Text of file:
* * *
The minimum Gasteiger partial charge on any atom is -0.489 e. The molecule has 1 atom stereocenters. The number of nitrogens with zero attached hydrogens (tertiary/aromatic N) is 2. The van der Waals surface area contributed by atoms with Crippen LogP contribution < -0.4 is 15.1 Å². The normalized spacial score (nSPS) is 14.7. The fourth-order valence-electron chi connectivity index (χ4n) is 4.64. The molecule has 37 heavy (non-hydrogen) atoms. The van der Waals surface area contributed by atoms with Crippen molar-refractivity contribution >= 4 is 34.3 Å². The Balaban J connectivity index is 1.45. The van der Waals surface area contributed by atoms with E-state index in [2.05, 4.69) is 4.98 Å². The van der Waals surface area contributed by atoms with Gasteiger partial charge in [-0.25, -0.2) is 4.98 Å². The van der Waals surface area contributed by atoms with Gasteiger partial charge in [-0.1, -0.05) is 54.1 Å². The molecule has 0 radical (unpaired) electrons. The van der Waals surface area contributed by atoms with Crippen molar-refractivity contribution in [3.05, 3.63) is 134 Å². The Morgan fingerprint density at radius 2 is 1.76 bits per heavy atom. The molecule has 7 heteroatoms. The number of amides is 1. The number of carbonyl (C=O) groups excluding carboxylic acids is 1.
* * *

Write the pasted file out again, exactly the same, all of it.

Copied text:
The minimum Gasteiger partial charge on any atom is -0.489 e. The molecule has 1 atom stereocenters. The number of nitrogens with zero attached hydrogens (tertiary/aromatic N) is 2. The van der Waals surface area contributed by atoms with Crippen LogP contribution < -0.4 is 15.1 Å². The normalized spacial score (nSPS) is 14.7. The fourth-order valence-electron chi connectivity index (χ4n) is 4.64. The molecule has 37 heavy (non-hydrogen) atoms. The van der Waals surface area contributed by atoms with Crippen molar-refractivity contribution >= 4 is 34.3 Å². The Balaban J connectivity index is 1.45. The van der Waals surface area contributed by atoms with E-state index in [2.05, 4.69) is 4.98 Å². The van der Waals surface area contributed by atoms with Gasteiger partial charge in [-0.25, -0.2) is 4.98 Å². The van der Waals surface area contributed by atoms with Gasteiger partial charge in [-0.1, -0.05) is 54.1 Å². The molecule has 0 radical (unpaired) electrons. The van der Waals surface area contributed by atoms with Crippen molar-refractivity contribution in [3.05, 3.63) is 134 Å². The Morgan fingerprint density at radius 2 is 1.76 bits per heavy atom. The molecule has 7 heteroatoms. The number of amides is 1. The number of carbonyl (C=O) groups excluding carboxylic acids is 1.